141 F3d 1182 United States of America v. Spaan

141 F.3d 1182

United States of America, Plaintiff-Appellee,
James Bradley SPAAN, Defendant-Appellant.

No. 96-50654.
D.C. No. CR-96-00440-CBM.

United States Court of Appeals, Ninth Circuit.

Submitted Mar. 10, 1998**.
Decided Mar. 17, 1998.

NOTICE: Ninth Circuit Rule 36-3 provides that dispositions other than opinions or orders designated for publication are not precedential and should not be cited except when relevant under the doctrines of law of the case, res judicata, or collateral estoppel.

Appeal from the United States District Court for the Central District of California Consuelo B. Marshall, District Judge, Presiding.

Before FLETCHER, BEEZER, and LEAVY, Circuit Judges.

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James Bradley Spaan appeals pro se his 46-month sentence following his guilty plea to being a convicted felon in possession of firearms, in violation of 18 U.S.C. §§ 922(g)(1) and 924(a)(2). We have jurisdiction pursuant to 28 U.S.C. § 1291, and we affirm.

Search of Residence


Spaan contends the district court erred by denying his motion to suppress evidence. This contention lacks merit because Spaan consented to the officers entry into his residence.


Spaan's consent to the officers entry into his residence was voluntary. The officers' declarations and testimony at the suppression hearing established that when one officer asked if he could enter Spaan's house, Spaan answered, "Yeah, I got no drugs in here," and stepped aside to allow the officer access to his residence. Additionally, the officers neither had their guns drawn nor did they make any threats. Spaan testified that the officers forced their way into his house, but the district court found the officers' testimony more credible than Spaan's testimony. Once inside the house the officers seized evidence that was in plain view. See United States v. Torres-Sanchez, 83 F.3d 1123, 1129-30 (9th Cir.1996) (stating that the voluntariness of consent is a question of fact to be determined from the totality of the circumstances). Accordingly, the district court did not clearly err by denying Spaan's suppression motion. See United States v. Nohara, 3 F.3d 1239, 1243 (9th Cir.1993) (stating that the seizure of evidence in plain view is valid if the officer lawfully entered the place where the evidence was seized).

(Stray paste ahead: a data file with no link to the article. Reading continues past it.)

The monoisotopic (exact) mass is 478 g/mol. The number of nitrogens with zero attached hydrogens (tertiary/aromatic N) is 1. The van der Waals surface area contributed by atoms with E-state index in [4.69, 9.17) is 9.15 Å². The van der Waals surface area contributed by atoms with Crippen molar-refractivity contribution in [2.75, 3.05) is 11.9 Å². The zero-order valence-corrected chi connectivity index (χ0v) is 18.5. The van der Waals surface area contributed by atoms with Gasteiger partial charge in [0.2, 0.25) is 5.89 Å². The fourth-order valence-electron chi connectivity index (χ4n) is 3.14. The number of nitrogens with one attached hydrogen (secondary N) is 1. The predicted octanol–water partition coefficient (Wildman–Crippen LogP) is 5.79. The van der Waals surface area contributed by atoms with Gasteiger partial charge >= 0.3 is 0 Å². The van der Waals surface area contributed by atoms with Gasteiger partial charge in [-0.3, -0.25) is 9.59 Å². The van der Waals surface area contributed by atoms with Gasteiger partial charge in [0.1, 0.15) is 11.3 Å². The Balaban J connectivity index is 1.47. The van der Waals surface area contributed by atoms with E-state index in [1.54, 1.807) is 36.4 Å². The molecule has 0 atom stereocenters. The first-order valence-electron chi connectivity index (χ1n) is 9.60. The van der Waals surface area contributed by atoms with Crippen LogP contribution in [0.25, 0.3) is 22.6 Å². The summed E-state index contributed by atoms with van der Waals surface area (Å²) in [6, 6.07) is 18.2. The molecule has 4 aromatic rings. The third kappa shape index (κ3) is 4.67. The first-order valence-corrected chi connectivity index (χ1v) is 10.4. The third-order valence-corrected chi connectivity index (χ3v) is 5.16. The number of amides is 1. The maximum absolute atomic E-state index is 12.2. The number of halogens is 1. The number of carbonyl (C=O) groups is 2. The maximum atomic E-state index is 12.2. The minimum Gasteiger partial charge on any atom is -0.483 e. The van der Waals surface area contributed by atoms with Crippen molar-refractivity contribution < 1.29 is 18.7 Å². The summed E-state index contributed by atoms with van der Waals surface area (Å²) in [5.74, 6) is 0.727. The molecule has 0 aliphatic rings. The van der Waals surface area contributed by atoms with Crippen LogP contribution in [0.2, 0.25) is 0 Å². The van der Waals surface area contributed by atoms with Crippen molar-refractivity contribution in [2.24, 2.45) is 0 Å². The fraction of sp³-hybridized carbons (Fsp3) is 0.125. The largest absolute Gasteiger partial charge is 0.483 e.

Government Misconduct


Spaan contends that the LAPD, ATF, and federal prosecutors engaged in activities that constitute government misconduct. We need not reach the government misconduct issue because Spaan failed to raise it before the district court and none of the exceptions to this rule apply. See United States v. Whitten, 706 F.2d 1000, 1012 (9th Cir.1983).

Ineffective Assistance of Counsel


We do not reach the merits of Spaan's ineffective assistance of counsel claims because the record on appeal is not sufficiently developed to permit review. See United States v. Daly, 974 F.2d 1215, 1218 (9th Cir.1992) (per curiam).1



The panel unanimously finds this case suitable for decision without oral argument. See Fed. R.App. P. 34(a); 9th Cir. R. 34-4

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This disposition is not appropriate for publication and may not be cited to or by the courts of this circuit except as provided by 9th Cir. R. 36-3


Spaan's motion for judicial notice and submission of exhibits is construed as a motion to supplement the record. The motion is denied because Spaan failed to cite any "extraordinary circumstances" that would warrant supplementing the record. See Barilla v. Ervin, 886 F.2d 1514, 1521 n. 7 (9th Cir.1989)


Spaan's conditional guilty plea reserved the right to appeal an illegal sentence and the district court's denial of his suppression motion. We do not reach the merits of Spaan's invalid arrest claims because they are not properly before the court